Web 1.0 is dead, long live Web 3.0
The Parler social network was removed by the App Store, Google Play, and Amazon shut down their servers.
Regardless of the application itself (the content there is a cross between extremism and conspiracy theories), this is the zeitgeist of the modern web.
The traditional, decentralized, open and uncensored Web 1.0 where we were all born and raised is sort of dead. (Spoiler: but that’s okay)
In today’s world, it is virtually impossible:
1) To have a decentralized distribution of an online service. In 1999, I could register a domain, run Apache on my home computer, and anyone who wanted just typed in a website address and would go in to consume my content. Believe it or not, in the browser. Without downloading from the app store, without connecting the fb, without signing in through Google.
2) To own the infrastructure. Seems wild for an internet company today:
- To own a data center
- To lay several hundred kilometers of cable
- To buy expensive servers and maintain them
- To write two dozen of your own IaaS services
- To maintain your own PaaS stack
- Configure a firewall and write your own DDoS protection service
Seems wild? Millions of dollars down the drain? But in the not too distant 2000, any Internet company was forced to do just that.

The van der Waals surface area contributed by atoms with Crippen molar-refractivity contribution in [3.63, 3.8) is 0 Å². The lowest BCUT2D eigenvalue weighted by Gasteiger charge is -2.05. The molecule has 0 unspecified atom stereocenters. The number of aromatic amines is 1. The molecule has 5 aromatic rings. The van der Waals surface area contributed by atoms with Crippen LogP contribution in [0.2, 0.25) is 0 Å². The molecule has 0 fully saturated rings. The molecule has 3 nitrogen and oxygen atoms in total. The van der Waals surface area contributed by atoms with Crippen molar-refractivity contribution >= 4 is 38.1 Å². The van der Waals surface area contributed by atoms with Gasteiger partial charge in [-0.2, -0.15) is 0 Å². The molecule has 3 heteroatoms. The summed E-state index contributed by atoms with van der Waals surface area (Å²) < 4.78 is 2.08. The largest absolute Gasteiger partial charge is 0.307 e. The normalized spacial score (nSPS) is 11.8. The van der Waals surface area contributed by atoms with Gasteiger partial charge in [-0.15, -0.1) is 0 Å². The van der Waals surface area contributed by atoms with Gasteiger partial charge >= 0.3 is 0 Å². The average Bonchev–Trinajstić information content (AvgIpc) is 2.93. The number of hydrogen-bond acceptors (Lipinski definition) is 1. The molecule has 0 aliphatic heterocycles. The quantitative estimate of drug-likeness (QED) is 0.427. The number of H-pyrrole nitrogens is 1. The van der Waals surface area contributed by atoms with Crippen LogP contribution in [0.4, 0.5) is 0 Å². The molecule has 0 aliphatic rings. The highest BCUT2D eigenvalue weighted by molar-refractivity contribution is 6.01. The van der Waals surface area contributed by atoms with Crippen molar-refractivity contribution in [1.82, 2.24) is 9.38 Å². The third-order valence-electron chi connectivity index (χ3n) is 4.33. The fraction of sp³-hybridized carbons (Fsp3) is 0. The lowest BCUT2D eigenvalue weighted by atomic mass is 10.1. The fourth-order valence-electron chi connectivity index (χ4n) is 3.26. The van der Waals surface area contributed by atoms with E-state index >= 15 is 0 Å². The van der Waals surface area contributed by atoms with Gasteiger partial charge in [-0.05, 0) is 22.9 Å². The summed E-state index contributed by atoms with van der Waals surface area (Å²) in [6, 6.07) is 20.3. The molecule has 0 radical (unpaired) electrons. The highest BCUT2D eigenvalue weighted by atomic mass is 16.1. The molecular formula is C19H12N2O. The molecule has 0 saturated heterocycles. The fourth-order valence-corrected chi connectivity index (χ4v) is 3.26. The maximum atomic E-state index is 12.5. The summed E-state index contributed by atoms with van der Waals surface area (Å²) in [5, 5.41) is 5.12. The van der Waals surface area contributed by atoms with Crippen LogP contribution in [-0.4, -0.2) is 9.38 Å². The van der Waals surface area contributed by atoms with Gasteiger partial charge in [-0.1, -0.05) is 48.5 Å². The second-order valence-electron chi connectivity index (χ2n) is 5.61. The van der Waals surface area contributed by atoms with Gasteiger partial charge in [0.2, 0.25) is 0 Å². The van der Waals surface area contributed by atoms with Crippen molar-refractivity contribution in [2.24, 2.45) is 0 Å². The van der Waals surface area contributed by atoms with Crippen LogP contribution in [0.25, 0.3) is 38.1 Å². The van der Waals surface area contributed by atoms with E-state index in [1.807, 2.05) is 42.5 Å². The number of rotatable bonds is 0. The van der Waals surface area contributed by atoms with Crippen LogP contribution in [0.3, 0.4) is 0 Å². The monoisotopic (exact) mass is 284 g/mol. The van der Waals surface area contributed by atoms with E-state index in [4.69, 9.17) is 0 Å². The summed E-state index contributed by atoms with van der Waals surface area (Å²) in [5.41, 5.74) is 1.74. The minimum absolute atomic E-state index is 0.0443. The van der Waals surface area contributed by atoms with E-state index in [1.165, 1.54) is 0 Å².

Web 2.0 solved all of these problems for us, but we naturally sacrificed some of our freedom for convenience. Rational choice btw.
Web 3.0 promises us the best of the two worlds:
- YOU store your online identity and reputation(self-sovereign identity)
- YOU and only YOU have access to your data (decentralized addressable storage)
- YOU and only YOU control your money (Bitcoin)
- YOU control distribution (web3.js, ENS)
- YOU control the social graph (self-hosted mesh network)
- YOU control policy (decentralized autonomous organization, governance tokens)
- YOU control access (p2p encryption everywhere)
- and, as a bonus, mechanism design instead of enforcement.
What’s the thing? The point is that web3 should not become just another user-friendly service with a CEO from the establishment (evil Larry Ellison or saint Jack Dorsey alike) and that the infrastructure remains decentralized. Not your keys — not your web. Whoever controls the node — controls what you consume.